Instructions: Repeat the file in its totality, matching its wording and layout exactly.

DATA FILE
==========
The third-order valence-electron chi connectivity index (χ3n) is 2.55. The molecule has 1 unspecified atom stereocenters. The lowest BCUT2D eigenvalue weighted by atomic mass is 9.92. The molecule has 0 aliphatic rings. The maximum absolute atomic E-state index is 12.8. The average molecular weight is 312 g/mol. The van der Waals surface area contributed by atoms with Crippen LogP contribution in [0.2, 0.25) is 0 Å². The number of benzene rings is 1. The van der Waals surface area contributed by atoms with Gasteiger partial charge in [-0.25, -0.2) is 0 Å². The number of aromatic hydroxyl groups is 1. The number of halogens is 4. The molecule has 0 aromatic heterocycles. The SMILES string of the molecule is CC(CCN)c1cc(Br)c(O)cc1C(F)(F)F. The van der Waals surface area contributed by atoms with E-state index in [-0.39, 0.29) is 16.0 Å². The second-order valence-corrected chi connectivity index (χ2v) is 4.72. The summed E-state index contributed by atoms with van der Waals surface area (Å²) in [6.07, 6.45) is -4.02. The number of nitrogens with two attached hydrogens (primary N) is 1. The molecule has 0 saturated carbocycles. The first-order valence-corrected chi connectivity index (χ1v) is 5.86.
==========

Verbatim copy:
The third-order valence-electron chi connectivity index (χ3n) is 2.55. The molecule has 1 unspecified atom stereocenters. The lowest BCUT2D eigenvalue weighted by atomic mass is 9.92. The molecule has 0 aliphatic rings. The maximum absolute atomic E-state index is 12.8. The average molecular weight is 312 g/mol. The van der Waals surface area contributed by atoms with Crippen LogP contribution in [0.2, 0.25) is 0 Å². The number of benzene rings is 1. The van der Waals surface area contributed by atoms with Gasteiger partial charge in [-0.25, -0.2) is 0 Å². The number of aromatic hydroxyl groups is 1. The number of halogens is 4. The molecule has 0 aromatic heterocycles. The SMILES string of the molecule is CC(CCN)c1cc(Br)c(O)cc1C(F)(F)F. The van der Waals surface area contributed by atoms with E-state index in [-0.39, 0.29) is 16.0 Å². The second-order valence-corrected chi connectivity index (χ2v) is 4.72. The summed E-state index contributed by atoms with van der Waals surface area (Å²) in [6.07, 6.45) is -4.02. The number of nitrogens with two attached hydrogens (primary N) is 1. The molecule has 0 saturated carbocycles. The first-order valence-corrected chi connectivity index (χ1v) is 5.86.